The celebration was a simple but memorable one and hopefully left the young lady knowing without a doubt that she is well-loved and supported by many around her and with a sense of excitement and joy as she looks forward to her future. Whether your event is small and simple or big and amazing, plan to mark these pivotal points as stepping-stones towards Godly womanhood (or manhood.) See this post for some links to interesting websites.

Raising a Modern Day Knight/Princess

Raising a Modern Day Knight: A Father's Role in Guiding His Son to Authentic Manhood

Do you have a son on the verge of manhood? A daughter about to become a woman? Do they know what it means to be a man or woman in today’s society? When exactly do they become a man or woman and what marks this transition?

Robert Lewis, in his book “Raising a Modern Day Knight” identifies three key areas that are vital in this process of becoming a man; a biblically grounded definition of manhood, a directional process to help him get there and ceremonies to celebrate and commemorate important transitional points in a young man’s life.

Along with the role of the community and the church, Lewis emphasises the importance of parents who are actively involved in their children’s lives, fully present and doing all they can to provide excellent role models. He outlines 4 principles of manhood that form the cornerstones of the foundation of authentic manhood and presents ideas for a code of conduct; ethical standards from the moral law of God to guide our sons on their path to manhood.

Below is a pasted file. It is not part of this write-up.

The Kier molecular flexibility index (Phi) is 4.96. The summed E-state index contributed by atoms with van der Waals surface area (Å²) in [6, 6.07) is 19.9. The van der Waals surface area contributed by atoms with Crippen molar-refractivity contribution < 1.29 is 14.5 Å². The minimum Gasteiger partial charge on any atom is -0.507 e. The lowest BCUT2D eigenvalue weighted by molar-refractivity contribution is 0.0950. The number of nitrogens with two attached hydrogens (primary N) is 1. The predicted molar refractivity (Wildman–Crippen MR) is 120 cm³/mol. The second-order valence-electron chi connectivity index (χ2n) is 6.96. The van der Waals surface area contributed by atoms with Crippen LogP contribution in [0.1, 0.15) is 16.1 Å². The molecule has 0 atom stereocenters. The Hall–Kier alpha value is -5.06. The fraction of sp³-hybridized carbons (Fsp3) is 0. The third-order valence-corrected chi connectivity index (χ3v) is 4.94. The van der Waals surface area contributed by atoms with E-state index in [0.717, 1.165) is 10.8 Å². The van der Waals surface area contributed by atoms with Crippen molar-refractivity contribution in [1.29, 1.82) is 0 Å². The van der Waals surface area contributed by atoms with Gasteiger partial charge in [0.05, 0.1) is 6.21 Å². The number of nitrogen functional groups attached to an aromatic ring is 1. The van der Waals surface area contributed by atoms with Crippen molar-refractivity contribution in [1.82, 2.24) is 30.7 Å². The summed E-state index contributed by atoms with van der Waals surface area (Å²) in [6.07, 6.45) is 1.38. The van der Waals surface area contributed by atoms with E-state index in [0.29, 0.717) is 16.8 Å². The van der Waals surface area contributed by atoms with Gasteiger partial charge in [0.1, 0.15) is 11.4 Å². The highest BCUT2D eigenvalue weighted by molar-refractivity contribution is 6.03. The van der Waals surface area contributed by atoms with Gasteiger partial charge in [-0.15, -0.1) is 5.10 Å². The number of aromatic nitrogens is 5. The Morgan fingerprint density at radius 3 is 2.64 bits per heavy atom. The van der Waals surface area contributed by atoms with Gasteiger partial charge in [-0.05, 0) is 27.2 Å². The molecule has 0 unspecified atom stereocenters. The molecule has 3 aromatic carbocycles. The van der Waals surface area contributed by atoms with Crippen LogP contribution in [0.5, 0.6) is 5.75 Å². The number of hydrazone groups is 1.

The second half of the book is devoted to developing ceremonies to mark important transitional points throughout a young man’s life. He emphasises the incredible impact these ceremonies have and gives some excellent ideas for developing symbols and ceremonies of your own, the first of which is generally around the age of 13.

Raising a Modern-Day Princess

Pam Farrel and Doreen Hanna have written a similar book for girls titled “Raising a Modern Day Princess” with ideas for creating a rite of passage experience to celebrate a young lady’s cross-over into womanhood. They aim to help girls see themselves as daughters of a heavenly Father (their King) and true modern-day princesses.

They discuss the importance of the Father’s role in their daughter’s lives and the opportunity Mothers have to act as mentors in the lives of our own daughters and other young ladies.

Jewish girls celebrate a bat mitzvah, Latinos a Quinceanera, Navajo girls go through a Kinaalda ceremony and American teenage girls may be involved in a Debutante or Purity ball. The authors offer some ideas for creating your own Modern Day Princess ceremonies (that may or may not include purity rings and other symbols of purity) and implementing traditions that could be passed down for generations. These ceremonies may include blessings, special gifts, feasts and outings and can take on many different forms to suit your family.